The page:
U.S. holds "extremely frank" talks with Niger military leaders as airspace is closed

Senior United States official, the Acting Deputy Secretary of State Victoria Nuland, has held talks with the military leaders of Niger following a coup last month. Speaking to reporters from capital Niamey, Nuland said that, in talks lasting more than two hours, the U.S. had offered its help "if there is a desire on the part of the people who are responsible for this to return to the constitutional order". The U.S. was not "in any way taken up on that offer", she said.
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UN warns of "full-scale civil war" in Sudan after air strike on residential area kills at least 22

UN warns of "full-scale civil war" in Sudan after air strike on residential area kills at least 22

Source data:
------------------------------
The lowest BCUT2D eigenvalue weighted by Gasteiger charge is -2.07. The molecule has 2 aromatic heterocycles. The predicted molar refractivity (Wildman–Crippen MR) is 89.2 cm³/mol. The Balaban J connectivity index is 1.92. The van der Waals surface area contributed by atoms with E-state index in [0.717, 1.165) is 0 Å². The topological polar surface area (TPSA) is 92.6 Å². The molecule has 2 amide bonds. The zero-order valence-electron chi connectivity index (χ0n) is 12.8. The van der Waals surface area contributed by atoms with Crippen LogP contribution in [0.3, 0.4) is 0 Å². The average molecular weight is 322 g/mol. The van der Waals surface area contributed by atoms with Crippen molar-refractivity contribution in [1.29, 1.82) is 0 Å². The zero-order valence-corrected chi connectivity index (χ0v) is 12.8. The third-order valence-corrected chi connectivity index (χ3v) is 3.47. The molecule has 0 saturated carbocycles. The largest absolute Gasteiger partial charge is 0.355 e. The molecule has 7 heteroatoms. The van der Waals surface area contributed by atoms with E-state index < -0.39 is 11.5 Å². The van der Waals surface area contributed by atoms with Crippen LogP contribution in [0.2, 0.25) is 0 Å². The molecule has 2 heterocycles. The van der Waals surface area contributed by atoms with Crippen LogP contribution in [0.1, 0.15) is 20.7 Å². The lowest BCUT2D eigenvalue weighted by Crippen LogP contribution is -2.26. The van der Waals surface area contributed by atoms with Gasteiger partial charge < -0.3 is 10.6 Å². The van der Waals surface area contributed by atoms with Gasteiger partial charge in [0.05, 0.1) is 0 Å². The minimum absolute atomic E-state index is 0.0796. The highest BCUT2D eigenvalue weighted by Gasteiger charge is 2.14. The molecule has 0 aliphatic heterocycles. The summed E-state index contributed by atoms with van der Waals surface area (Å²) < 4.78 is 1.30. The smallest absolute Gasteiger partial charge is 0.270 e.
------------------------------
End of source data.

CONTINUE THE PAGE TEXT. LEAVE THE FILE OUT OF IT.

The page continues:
The United Nations (UN) has warned that Sudan risks descending into a "full-scale civil war" after an air strike was launched on a residential area in the city of Omdurman near the capital, Khartoum, on Sunday (9 July). The Deputy Spokesperson of the UN Secretary General Antonio Guterres said that he condemned the air strike that killed at least 22 people, adding that he "remains deeply concerned that the ongoing war between the armed forces has pushed Sudan to the brink of a full-scale civil war, potentially destabilizing the entire region." He said that "there is an utter disregard for humanitarian and human rights law that is dangerous and disturbing." Fighting broke out between two rival generals in Sudan on 15 April after talks between the Sudanese Army and the paramilitary group, the Rapid Support Forces, over a transition to a civilian government broke down, and fighting erupted. Since then approximately 3,000 people are confirmed to have been killed in the conflict, although the true death toll is likely to be much higher. Widespread sexual violence, targeted ethnic violence, and looting have been reported, as well as food and water shortages especially in the capital city of Khartoum.